Newcastle face Benfica at home with their Europa League hopes hanging in the balance, facing the difficult prospect of having to overturn a two-goal deficit in front of their own fans to have any hope of progressing to the final four, and while their European journey has been superb so far, are they in danger of getting their priorities muddled up with their top flight safety yet to be fully secured?
It’s clear that with 36 points from 32 games, the Magpies have had an extremely disappointing season on the domestic front, failing to fully build on last year’s quite brilliant fifth-placed finish, being hindered by a reluctance to spend any sort of money in the summer, a serious mistake which has since been corrected during the January transfer window. They currently occupy 13th place in the Premier League, where they sit five points above the drop zone, boosted up the table courtesy of Papiss Cisse’s 90th minute winner at home to Fulham, the Senegal striker’s fourth of the season in the dying moments of a game.
However, cast your mind back to early March and after beating a Stoke side in free-fall 2-1 at home, Pardew told reporters on the topic of relegation: “That’s done, we won’t worry about that now.” As it happens, it’s turned out to be a startlingly premature judgement from a normally cautious manager. With the Tyne-Wear derby game still to play, not to mention Liverpool, Arsenal and difficult games away at West Brom and West Ham, they are far from out of the mix down the bottom just yet and the magic 40-point mark this season may not be enough, with Wigan and Aston Villa showing signs of life the past month or so. This is not a time to count your chickens.
The club’s run in the Europa League this season has been like a breath of fresh air for the area and the fans and despite struggling to juggle his relatively thin squad prior to getting some much-needed new faces into the club in January, it’s good to see a manager taking the competition seriously and giving it the respect it deserves. The likes of Tony Pulis, Martin O’Neill and Harry Redknapp all treated it as a distraction in the past, which is an insult to those fans that travel thousands of miles and spend small fortunes of coming to see a weakened team turn out in a game the club seemingly couldn’t care less about, but they’re now within touching distance of the final four.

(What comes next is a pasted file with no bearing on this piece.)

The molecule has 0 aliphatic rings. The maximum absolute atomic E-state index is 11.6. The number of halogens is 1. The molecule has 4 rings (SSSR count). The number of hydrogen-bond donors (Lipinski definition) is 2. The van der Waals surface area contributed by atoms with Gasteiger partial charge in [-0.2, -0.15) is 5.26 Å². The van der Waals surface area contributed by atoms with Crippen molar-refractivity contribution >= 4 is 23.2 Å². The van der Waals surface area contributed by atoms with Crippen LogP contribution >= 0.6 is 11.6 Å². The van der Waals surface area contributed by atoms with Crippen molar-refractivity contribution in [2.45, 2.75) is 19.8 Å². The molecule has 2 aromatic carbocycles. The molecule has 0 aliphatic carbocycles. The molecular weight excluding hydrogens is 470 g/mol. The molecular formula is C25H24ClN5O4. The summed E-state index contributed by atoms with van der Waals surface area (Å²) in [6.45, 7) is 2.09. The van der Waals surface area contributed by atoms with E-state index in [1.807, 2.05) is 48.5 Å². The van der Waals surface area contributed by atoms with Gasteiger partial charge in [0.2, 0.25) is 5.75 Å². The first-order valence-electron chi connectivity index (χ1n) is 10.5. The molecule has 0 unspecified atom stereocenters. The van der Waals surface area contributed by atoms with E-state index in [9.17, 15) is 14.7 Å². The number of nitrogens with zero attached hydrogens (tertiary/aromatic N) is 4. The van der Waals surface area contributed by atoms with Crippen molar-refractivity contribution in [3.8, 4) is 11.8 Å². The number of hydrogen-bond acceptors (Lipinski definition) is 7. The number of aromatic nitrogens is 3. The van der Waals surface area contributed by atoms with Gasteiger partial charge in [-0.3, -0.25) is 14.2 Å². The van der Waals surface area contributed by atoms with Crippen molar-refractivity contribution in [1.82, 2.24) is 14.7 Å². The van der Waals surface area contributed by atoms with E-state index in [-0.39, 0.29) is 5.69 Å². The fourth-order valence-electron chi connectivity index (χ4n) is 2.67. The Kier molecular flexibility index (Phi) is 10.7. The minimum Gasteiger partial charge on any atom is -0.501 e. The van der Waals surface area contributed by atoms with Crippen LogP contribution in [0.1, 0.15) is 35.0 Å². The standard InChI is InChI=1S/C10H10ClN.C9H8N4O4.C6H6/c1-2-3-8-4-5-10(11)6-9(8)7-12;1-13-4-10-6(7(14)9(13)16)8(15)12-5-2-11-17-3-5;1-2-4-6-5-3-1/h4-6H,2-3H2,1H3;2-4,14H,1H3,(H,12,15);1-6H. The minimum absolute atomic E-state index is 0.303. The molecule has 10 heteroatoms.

However, in all honesty, the club’s European adventure is all but over this season now and it’s time to focus more on the bread and butter of the league. They’re simply not going to turn around a two-goal deficit against a Benfica side that have won their last eight games on the bounce and have scored 107 goals in all competitions this season. That would mean they need to keep one of the competition’s most feared strikers in Oscar Cardozo quiet for ninety minutes and it’s unlikely that a somewhat inconsistent defence is going to be able to do that.
Where Pardew will find a crumb of comfort ahead of the game is that his side have conceded just once at home in six games in the competition this term – that goal coming during the 1-1 draw with Maritimo back in November, but Jorge Jesus’ side are a different kettle of fish entirely and a significant step up in quality.
Being stretched across two competitions all campaign has taken its toll on the squad, with Hatem Ben Arfa, Davide Santon, Fabricio Coloccini, Mathieu Debuchy and Cheikh Tiote all set to miss the game on Thursday night through injury. Of course, that isn’t to mention the significant time that Yohan Cabaye and Tim Krul have spent sidelined this term and it’s had a knock-on effect on their ability to compete consistently in the league.
Since welcoming the likes of Sissoko, Debuchy, Mapou Yanga-Mbiwa and Yoan Gouffran to the club, Newcastle’s league form reads played nine, won five and lost four. They’re far from the finished article, but they finally have some depth in the squad now and Pardew has options to pick from, even if they still look a little light up front after the departure of Demba Ba.
Pardew argued in the aftermath of the Fulham win: “I inherited that West Ham team in the Championship [in 2003] that had gone down on 42 points. You can’t underestimate this year that it might be a points total like that you need, so we’re far from safe yet. The whole bottom half is looking over their shoulder, so we’ve still got work to do.”
Now that he has an accurate reflection of the task in hand and the magnitude of how close they still remain to the drop zone, while it may not prove to be the most popular move, the real big game this week is the clash against local rivals Sunderland, rather than chasing the pipe dream of Europa League progress. Resting players and rotating his squad to keep them fresh from what could be their biggest league game of the entire season is the smart move to make keeping in mind what promises to be a challenging run-in.
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